Signs are up outside AT&T’s West U. building on Bellaire Blvd. announcing the changes the carrier wants to make to allow service vehicles to load and unload gear in its backyard. Laid down on a row of 4 former residential lots in 1970, the parking lot was expanded by 2 parcels in 1975 and now backs both the telecom building and the Whole Foods–anchored shopping center adjacent to it. Service vehicles and their associated personnel have used the lot since it was first paved, according to the company’s rezoning application.

West U. officials signed off on the land’s new use for parking back when it was first paved. The question now is what is what sort of backyard activities are permitted within that area — an issue on which the city has flip-flopped. In 2016, it gave AT&T the all-clear to keep conducting service activities in the lot. But following a challenge from a neighboring resident that same year, officials changed their minds. AT&T filed a lawsuit in response, but just this January agreed to work toward a settlement with the city.

A public hearing on the zoning request was originally scheduled for June 11 but was postponed to a date TBD — prompting some timely yard sign edits like the one shown below

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West U.
11/15/13 10:00am

The uncommon 62 (and a half!)-ft. width of this West University lot near the city’s park on Sunset Blvd. gives a 1992 contemporary home by the late Preston Bolton room to change up the typical front, flow, and footprint found in the plethora of Georgians built around that time in the neighborhood. Bolton’s custom design for the current owner stacks living space back from the street, on a 20-ft.-setback block, and features a well-established lattice espalier as well as distinct geometric gates and grill work a spider would be happy to call its handiwork, despite slightly shaggy landscaping creeping onto the front walkway:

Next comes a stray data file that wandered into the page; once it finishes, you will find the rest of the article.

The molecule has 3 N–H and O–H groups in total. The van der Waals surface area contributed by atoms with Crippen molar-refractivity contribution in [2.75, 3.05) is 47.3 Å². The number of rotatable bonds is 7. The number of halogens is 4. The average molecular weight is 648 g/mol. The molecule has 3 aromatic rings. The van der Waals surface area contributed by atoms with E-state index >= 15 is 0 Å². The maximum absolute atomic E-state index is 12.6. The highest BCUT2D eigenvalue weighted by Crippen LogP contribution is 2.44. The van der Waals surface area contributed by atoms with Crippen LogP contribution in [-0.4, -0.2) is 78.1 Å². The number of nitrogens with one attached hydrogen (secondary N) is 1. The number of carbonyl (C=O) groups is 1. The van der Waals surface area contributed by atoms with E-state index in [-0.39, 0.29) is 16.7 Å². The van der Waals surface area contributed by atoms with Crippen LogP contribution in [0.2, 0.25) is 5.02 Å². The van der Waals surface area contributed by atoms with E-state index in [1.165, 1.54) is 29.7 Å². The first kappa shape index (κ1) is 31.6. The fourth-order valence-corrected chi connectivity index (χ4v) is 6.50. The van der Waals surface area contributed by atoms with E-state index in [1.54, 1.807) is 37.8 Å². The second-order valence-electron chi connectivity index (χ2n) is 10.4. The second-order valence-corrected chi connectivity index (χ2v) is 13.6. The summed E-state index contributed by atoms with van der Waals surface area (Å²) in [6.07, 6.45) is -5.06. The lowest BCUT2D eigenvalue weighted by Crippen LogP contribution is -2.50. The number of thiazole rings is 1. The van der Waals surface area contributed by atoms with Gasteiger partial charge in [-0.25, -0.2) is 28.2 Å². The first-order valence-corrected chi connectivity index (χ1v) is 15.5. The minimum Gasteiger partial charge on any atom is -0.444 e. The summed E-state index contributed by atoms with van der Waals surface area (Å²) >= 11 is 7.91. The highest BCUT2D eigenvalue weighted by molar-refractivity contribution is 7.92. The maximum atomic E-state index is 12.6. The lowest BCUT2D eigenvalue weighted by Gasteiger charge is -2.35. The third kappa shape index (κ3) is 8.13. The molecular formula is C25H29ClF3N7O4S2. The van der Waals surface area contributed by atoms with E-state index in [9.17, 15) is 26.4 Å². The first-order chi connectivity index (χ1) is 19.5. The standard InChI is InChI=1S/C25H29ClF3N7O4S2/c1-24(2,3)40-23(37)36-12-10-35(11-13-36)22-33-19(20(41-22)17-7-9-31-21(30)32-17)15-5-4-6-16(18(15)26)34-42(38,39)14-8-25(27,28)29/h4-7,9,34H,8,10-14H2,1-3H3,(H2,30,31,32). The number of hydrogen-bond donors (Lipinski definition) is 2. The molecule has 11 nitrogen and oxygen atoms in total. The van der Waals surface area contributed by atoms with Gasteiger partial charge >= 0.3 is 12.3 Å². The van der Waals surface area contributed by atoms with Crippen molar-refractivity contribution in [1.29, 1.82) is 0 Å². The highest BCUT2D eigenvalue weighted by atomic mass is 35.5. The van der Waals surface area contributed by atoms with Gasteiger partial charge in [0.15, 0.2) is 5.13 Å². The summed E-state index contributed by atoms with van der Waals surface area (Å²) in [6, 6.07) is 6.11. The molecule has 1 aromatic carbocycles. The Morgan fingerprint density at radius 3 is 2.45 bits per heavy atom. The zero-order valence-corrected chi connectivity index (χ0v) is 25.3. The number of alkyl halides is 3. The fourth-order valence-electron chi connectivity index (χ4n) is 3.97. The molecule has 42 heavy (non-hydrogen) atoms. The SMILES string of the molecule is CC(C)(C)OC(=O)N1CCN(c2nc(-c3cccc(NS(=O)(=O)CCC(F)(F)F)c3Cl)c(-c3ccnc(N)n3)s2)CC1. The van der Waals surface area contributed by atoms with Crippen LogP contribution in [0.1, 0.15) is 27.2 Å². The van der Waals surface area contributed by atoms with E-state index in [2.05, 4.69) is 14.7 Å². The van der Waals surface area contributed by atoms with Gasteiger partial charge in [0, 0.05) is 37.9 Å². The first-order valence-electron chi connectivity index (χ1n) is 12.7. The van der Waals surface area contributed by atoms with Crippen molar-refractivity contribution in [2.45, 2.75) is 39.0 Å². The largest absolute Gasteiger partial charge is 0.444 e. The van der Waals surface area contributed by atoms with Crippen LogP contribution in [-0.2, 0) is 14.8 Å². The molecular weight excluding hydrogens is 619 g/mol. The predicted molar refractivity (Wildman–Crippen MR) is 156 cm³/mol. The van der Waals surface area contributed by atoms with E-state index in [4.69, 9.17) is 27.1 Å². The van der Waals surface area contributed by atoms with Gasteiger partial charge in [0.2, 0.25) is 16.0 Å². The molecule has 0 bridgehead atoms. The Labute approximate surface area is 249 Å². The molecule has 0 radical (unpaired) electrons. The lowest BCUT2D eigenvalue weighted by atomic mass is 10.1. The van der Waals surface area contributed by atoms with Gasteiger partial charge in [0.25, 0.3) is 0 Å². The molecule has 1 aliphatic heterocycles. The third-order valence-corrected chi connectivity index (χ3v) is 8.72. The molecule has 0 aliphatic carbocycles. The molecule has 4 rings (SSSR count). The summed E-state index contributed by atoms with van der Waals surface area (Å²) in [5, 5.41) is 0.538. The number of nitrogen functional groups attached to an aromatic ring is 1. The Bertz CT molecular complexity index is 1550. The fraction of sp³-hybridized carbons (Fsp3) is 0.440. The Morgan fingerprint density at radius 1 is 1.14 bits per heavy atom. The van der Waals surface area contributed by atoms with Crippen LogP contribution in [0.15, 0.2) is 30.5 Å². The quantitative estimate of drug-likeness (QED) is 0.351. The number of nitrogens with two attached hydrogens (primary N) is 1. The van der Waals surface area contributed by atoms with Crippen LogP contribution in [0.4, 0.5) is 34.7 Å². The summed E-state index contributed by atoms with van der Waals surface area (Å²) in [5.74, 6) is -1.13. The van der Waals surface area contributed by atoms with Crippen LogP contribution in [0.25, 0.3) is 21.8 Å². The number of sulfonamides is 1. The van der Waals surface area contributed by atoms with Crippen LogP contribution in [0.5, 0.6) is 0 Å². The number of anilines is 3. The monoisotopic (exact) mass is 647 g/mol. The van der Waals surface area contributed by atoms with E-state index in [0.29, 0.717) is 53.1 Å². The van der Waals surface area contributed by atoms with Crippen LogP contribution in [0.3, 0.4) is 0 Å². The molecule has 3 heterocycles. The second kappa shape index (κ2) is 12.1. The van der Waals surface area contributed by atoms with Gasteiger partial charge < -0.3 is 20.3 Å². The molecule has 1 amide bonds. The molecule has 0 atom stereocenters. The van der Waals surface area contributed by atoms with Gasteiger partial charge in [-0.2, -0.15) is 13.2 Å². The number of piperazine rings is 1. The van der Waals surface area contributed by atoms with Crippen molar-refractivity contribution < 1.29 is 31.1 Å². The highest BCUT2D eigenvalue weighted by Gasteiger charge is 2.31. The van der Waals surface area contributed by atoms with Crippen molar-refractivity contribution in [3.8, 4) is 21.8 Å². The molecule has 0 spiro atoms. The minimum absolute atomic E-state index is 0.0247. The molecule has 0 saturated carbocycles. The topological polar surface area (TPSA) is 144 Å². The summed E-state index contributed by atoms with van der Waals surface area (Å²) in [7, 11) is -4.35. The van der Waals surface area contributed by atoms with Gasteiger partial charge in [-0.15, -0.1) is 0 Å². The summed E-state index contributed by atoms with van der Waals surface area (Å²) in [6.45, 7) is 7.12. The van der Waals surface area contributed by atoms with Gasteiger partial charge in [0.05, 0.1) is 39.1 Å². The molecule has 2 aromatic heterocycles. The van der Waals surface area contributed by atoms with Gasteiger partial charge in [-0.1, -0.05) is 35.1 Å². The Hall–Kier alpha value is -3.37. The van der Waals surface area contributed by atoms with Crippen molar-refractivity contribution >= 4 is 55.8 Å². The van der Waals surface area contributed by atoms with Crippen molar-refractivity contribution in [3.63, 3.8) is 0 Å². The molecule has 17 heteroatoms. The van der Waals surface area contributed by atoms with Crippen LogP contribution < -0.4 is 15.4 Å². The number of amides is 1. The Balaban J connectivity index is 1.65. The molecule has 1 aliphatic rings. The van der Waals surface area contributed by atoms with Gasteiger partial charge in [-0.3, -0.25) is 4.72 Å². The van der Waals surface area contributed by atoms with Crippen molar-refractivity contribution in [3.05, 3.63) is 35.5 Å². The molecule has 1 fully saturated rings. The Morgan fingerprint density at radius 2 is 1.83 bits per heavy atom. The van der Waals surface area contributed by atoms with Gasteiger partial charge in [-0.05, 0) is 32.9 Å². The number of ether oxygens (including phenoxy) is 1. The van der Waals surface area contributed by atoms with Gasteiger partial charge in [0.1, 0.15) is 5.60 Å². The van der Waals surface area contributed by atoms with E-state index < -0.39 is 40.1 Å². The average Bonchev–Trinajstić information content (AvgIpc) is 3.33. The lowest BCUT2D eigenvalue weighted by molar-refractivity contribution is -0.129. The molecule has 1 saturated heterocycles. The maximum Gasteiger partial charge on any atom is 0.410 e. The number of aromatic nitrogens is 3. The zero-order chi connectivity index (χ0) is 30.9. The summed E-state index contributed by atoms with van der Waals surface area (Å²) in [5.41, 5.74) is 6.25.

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03/28/13 12:05pm

This white box, covering up the emergency exit of a vacated belly-dancing studio, will be the new entrance of Houston’s first indoor rowing facility, says founder Greg Scheinman. In West University Place, ROW Studios is building out the former Sirrom Dance behind the Randall’s in Weslayan Plaza and resurfacing the parking lot facing Academy St.

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08/14/12 9:32am

There’s a stuccoed Dutch-Colonial-Swiss Colony on the not-so-mountainous streets behind Weslayan Plaza’s west side in the College Court section (aka the “chimney”) of West University Place. The lookalike cottage and quarters are steps away from the new Buffalo Grille and a U.S. Post Office. West U’s Judson Park to the south and a proposed rail station for Metro’s supposed University Line are also blocks away. Railroad tracks, meanwhile, are just up the street.

During construction of the 1983 main house, a former 1940s “barn” on the site became a 2-story guest house in lieu of a garage. HCAD cites some remodeling in 1991 to the home. Last Friday, the property re-listed at $462,500 after a previous listing by the same agent initially sought $575,000 in April 2012, with adjustments to $565,000, $550,000, and then a summer of $524,990. The home’s side entry and hipped roof make for an atypical floor plan: